It was one of the most venomous days in the history of the state Legislature.
In the first week of May 2003, majority Republicans, still flush from taking back control of the state Senate from the Democrats, orchestrated a political coup d'etat: With the encouragement of White House political advisor Karl Rove, the Republicans asserted their legislative muscle to redraw the state's congressional districts. Democrats watched helplessly as Republicans gerrymandered the state, creating five congressional districts guaranteed to send a Republican to Washington.
Republicans had kept their plan secret until the last days of the session, and passed the redrawn map at night-midnight-just hours before the Legislature was to adjourn.
The scene under the dome as the plan went through was astonishing. State senators screamed at each other and pounded their desks; Democratic lawmakers walked out in the midst of the vote. One clerk responsible for reading bills aloud in the Senate quit in protest. Another clerk wept while she took the roll call of member's votes.
Quietly witnessing the uproar that day was Al Yates, former president of Colorado State University. One of the few African-Americans chosen to preside over a major state university, Yates' rational steeliness and soft-spoken moral fervor had won him many friends in Colorado, and he quickly established himself as one of CSU's most beloved leaders. During his successful 13-year tenure, the university had added new buildings, expanded its endowment and seen several professors win national acclaim for their research. The state Senate and House were both considering passing resolutions honoring him for his service to the university, and with his retirement approaching, Yates' day at the Legislature should have been a happy one.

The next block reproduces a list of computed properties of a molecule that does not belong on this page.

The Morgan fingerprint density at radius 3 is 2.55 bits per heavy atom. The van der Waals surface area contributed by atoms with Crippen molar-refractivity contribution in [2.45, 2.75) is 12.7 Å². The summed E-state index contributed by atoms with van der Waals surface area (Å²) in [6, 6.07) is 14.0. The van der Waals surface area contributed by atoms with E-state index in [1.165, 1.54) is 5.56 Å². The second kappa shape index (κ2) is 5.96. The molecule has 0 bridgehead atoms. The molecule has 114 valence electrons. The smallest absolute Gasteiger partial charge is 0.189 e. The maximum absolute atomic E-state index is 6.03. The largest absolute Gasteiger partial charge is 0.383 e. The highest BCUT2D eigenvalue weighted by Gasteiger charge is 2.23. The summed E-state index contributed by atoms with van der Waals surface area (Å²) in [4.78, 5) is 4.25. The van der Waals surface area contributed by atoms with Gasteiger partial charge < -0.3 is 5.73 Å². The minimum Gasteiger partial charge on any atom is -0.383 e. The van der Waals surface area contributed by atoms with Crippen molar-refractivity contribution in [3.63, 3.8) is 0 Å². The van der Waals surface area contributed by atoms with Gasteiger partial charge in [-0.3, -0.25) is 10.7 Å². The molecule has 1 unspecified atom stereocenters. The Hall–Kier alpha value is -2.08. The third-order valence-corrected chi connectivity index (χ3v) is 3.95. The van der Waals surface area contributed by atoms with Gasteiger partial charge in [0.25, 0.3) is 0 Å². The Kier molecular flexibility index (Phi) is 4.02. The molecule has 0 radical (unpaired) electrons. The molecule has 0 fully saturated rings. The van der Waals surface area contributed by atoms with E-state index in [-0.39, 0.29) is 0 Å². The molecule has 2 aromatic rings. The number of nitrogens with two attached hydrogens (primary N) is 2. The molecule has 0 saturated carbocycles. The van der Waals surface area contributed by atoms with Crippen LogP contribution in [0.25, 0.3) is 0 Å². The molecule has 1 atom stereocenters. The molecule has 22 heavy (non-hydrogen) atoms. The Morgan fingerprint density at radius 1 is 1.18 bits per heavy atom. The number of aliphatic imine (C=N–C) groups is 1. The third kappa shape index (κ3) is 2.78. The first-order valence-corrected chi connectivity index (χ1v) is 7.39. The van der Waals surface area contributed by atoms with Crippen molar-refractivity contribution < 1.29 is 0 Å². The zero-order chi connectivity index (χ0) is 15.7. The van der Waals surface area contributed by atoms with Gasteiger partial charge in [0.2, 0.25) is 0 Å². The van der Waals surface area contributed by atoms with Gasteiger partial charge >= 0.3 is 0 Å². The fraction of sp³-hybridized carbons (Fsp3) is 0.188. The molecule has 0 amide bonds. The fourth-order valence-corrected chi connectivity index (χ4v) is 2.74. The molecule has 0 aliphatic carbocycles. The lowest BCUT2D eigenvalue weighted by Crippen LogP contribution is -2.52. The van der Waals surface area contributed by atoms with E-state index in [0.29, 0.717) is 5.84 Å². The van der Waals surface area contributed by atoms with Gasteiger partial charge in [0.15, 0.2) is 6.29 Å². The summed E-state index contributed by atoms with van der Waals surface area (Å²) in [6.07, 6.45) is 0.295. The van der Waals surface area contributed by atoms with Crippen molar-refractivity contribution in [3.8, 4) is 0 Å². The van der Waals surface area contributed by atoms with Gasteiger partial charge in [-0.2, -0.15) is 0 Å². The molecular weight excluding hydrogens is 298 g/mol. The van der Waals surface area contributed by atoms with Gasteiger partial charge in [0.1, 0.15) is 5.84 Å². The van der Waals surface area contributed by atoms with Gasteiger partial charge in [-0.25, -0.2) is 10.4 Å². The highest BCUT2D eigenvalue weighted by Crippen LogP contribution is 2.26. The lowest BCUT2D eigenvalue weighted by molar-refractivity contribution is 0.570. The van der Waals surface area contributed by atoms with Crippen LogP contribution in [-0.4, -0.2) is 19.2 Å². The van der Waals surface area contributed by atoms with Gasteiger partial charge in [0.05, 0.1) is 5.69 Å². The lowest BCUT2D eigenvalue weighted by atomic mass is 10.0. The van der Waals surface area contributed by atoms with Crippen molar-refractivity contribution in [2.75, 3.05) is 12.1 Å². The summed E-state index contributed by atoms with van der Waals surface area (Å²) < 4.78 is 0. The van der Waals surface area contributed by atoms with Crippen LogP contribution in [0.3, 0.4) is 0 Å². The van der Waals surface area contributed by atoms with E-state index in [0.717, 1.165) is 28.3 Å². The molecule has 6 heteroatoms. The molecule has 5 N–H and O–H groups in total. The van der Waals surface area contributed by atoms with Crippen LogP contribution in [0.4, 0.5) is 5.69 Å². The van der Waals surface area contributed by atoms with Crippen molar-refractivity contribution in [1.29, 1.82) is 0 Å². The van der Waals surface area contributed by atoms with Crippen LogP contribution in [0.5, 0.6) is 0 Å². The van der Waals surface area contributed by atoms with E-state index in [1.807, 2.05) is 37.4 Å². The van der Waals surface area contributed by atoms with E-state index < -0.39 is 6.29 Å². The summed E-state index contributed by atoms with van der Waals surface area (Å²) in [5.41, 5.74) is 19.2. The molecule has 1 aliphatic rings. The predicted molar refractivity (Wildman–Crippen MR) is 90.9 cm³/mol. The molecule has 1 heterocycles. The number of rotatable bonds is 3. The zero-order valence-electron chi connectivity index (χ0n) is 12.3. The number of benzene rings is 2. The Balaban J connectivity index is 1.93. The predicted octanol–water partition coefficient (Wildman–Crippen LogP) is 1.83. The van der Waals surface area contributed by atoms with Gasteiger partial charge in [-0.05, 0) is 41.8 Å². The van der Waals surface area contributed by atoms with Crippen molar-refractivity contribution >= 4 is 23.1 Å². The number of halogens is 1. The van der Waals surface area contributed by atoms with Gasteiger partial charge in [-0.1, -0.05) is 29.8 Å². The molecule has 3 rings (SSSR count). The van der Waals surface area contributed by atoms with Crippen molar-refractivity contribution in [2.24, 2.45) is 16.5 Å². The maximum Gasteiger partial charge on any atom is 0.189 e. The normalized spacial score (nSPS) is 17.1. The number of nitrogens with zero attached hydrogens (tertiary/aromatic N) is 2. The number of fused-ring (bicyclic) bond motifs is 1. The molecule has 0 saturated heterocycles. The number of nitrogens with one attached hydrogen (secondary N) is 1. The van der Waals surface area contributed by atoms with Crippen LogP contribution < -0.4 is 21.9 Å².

Instead, what he watched happen on the floor of the Colorado state Legislature outraged him. Though not a man known for his temper, he was disturbed by the abandonment of legislative decorum, and more than that, he was deeply convinced that what he saw unfolding before him was simply wrong.
For Yates, the stealth effort to redraw political lines was just the latest in a series of outrages. For the past two years he had watched as CSU's budget was eviscerated, a victim, as he saw it, of the financial bind created by the Taxpayer's Bill of Rights, or TABOR amendment. Yates and other leaders of higher education in the state feared that Colorado was on the road to wrecking its colleges and universities.
Yet, while funds were being slashed for education, health care, and other needs, the Legislature was embroiled in fights over bills being pushed by social conservatives. There had been an effort to target liberal college professors for supposed harassment of conservative students, a bill that would have forbidden teachers from discussing homosexuality in the classroom, a resolution to support a federal constitutional amendment banning gay marriage, and an attempt to mandate that all students and teachers recite the pledge of allegiance.
Yates couldn't shake the feeling that something was deeply wrong with politics in Colorado.
It wasn't long before Yates was on the phone with a woman he knew well, Fort Collins heiress Pat Stryker. It was a call that would upend the political structure in Colorado.